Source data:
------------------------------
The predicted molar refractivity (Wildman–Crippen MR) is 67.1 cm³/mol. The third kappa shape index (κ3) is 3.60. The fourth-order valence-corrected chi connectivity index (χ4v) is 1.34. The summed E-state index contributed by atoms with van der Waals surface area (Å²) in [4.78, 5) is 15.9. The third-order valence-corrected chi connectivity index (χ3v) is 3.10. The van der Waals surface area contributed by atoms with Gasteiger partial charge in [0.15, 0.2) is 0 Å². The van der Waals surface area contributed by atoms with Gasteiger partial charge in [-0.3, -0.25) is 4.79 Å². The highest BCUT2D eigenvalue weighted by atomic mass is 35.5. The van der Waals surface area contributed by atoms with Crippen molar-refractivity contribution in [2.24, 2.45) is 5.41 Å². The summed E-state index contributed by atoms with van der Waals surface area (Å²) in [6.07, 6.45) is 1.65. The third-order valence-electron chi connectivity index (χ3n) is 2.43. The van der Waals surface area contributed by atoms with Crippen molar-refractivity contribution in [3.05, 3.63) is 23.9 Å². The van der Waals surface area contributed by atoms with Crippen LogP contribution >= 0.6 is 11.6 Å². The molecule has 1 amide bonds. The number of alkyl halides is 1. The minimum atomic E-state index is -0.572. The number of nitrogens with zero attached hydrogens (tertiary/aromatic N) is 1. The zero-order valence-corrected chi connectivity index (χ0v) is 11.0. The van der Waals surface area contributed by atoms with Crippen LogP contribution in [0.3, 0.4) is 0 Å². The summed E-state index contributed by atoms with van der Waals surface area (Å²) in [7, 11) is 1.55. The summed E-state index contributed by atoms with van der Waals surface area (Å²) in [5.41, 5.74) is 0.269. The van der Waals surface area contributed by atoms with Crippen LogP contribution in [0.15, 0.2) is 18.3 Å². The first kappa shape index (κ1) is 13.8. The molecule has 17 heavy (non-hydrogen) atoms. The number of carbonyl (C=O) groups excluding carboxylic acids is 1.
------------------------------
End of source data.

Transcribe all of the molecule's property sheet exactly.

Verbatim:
The predicted molar refractivity (Wildman–Crippen MR) is 67.1 cm³/mol. The third kappa shape index (κ3) is 3.60. The fourth-order valence-corrected chi connectivity index (χ4v) is 1.34. The summed E-state index contributed by atoms with van der Waals surface area (Å²) in [4.78, 5) is 15.9. The third-order valence-corrected chi connectivity index (χ3v) is 3.10. The van der Waals surface area contributed by atoms with Gasteiger partial charge in [0.15, 0.2) is 0 Å². The van der Waals surface area contributed by atoms with Gasteiger partial charge in [-0.3, -0.25) is 4.79 Å². The highest BCUT2D eigenvalue weighted by atomic mass is 35.5. The van der Waals surface area contributed by atoms with Crippen molar-refractivity contribution in [2.24, 2.45) is 5.41 Å². The summed E-state index contributed by atoms with van der Waals surface area (Å²) in [6.07, 6.45) is 1.65. The third-order valence-electron chi connectivity index (χ3n) is 2.43. The van der Waals surface area contributed by atoms with Crippen molar-refractivity contribution in [3.05, 3.63) is 23.9 Å². The van der Waals surface area contributed by atoms with Crippen LogP contribution >= 0.6 is 11.6 Å². The molecule has 1 amide bonds. The number of alkyl halides is 1. The minimum atomic E-state index is -0.572. The number of nitrogens with zero attached hydrogens (tertiary/aromatic N) is 1. The zero-order valence-corrected chi connectivity index (χ0v) is 11.0. The van der Waals surface area contributed by atoms with Crippen LogP contribution in [0.3, 0.4) is 0 Å². The summed E-state index contributed by atoms with van der Waals surface area (Å²) in [7, 11) is 1.55. The summed E-state index contributed by atoms with van der Waals surface area (Å²) in [5.41, 5.74) is 0.269. The van der Waals surface area contributed by atoms with Crippen LogP contribution in [0.15, 0.2) is 18.3 Å². The first kappa shape index (κ1) is 13.8. The molecule has 17 heavy (non-hydrogen) atoms. The number of carbonyl (C=O) groups excluding carboxylic acids is 1.